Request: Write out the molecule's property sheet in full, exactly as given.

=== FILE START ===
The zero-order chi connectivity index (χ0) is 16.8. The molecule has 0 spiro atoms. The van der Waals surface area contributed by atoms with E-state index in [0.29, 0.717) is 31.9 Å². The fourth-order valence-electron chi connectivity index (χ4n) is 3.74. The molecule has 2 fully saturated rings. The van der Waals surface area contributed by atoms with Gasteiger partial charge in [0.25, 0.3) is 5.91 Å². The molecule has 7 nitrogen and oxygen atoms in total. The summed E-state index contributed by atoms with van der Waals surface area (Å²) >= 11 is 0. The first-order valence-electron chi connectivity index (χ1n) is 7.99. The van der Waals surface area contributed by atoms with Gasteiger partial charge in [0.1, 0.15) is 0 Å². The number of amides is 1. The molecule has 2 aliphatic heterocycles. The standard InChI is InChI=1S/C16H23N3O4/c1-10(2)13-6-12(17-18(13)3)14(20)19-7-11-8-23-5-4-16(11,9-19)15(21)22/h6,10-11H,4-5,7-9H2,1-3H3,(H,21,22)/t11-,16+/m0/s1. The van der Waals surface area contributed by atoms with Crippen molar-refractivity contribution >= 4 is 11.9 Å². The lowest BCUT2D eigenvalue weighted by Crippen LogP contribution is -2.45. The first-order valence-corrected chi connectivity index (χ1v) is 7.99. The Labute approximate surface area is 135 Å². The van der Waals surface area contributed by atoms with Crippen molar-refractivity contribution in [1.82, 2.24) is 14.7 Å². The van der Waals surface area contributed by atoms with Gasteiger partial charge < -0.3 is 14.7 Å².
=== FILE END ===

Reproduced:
The zero-order chi connectivity index (χ0) is 16.8. The molecule has 0 spiro atoms. The van der Waals surface area contributed by atoms with E-state index in [0.29, 0.717) is 31.9 Å². The fourth-order valence-electron chi connectivity index (χ4n) is 3.74. The molecule has 2 fully saturated rings. The van der Waals surface area contributed by atoms with Gasteiger partial charge in [0.25, 0.3) is 5.91 Å². The molecule has 7 nitrogen and oxygen atoms in total. The summed E-state index contributed by atoms with van der Waals surface area (Å²) >= 11 is 0. The first-order valence-electron chi connectivity index (χ1n) is 7.99. The van der Waals surface area contributed by atoms with Gasteiger partial charge in [0.1, 0.15) is 0 Å². The number of amides is 1. The molecule has 2 aliphatic heterocycles. The standard InChI is InChI=1S/C16H23N3O4/c1-10(2)13-6-12(17-18(13)3)14(20)19-7-11-8-23-5-4-16(11,9-19)15(21)22/h6,10-11H,4-5,7-9H2,1-3H3,(H,21,22)/t11-,16+/m0/s1. The van der Waals surface area contributed by atoms with Crippen molar-refractivity contribution >= 4 is 11.9 Å². The lowest BCUT2D eigenvalue weighted by Crippen LogP contribution is -2.45. The first-order valence-corrected chi connectivity index (χ1v) is 7.99. The Labute approximate surface area is 135 Å². The van der Waals surface area contributed by atoms with Crippen molar-refractivity contribution in [1.82, 2.24) is 14.7 Å². The van der Waals surface area contributed by atoms with Gasteiger partial charge < -0.3 is 14.7 Å².